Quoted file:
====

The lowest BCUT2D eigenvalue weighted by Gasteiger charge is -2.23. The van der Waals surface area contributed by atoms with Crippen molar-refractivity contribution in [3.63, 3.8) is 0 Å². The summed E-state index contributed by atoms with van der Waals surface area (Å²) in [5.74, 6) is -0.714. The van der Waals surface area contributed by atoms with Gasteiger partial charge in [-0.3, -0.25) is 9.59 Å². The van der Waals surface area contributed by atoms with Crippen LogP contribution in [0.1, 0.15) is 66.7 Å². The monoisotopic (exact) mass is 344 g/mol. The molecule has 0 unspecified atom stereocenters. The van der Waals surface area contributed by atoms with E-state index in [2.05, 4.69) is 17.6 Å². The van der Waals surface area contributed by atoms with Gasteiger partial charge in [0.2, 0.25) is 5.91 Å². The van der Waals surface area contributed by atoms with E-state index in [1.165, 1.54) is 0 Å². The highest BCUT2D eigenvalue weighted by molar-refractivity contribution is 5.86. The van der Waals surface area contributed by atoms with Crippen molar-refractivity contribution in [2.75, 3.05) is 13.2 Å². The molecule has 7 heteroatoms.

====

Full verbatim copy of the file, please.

The lowest BCUT2D eigenvalue weighted by Gasteiger charge is -2.23. The van der Waals surface area contributed by atoms with Crippen molar-refractivity contribution in [3.63, 3.8) is 0 Å². The summed E-state index contributed by atoms with van der Waals surface area (Å²) in [5.74, 6) is -0.714. The van der Waals surface area contributed by atoms with Gasteiger partial charge in [-0.3, -0.25) is 9.59 Å². The van der Waals surface area contributed by atoms with Crippen LogP contribution in [0.1, 0.15) is 66.7 Å². The monoisotopic (exact) mass is 344 g/mol. The molecule has 0 unspecified atom stereocenters. The van der Waals surface area contributed by atoms with E-state index in [2.05, 4.69) is 17.6 Å². The van der Waals surface area contributed by atoms with Gasteiger partial charge in [0.2, 0.25) is 5.91 Å². The van der Waals surface area contributed by atoms with E-state index in [1.165, 1.54) is 0 Å². The highest BCUT2D eigenvalue weighted by molar-refractivity contribution is 5.86. The van der Waals surface area contributed by atoms with Crippen molar-refractivity contribution in [2.75, 3.05) is 13.2 Å². The molecule has 7 heteroatoms.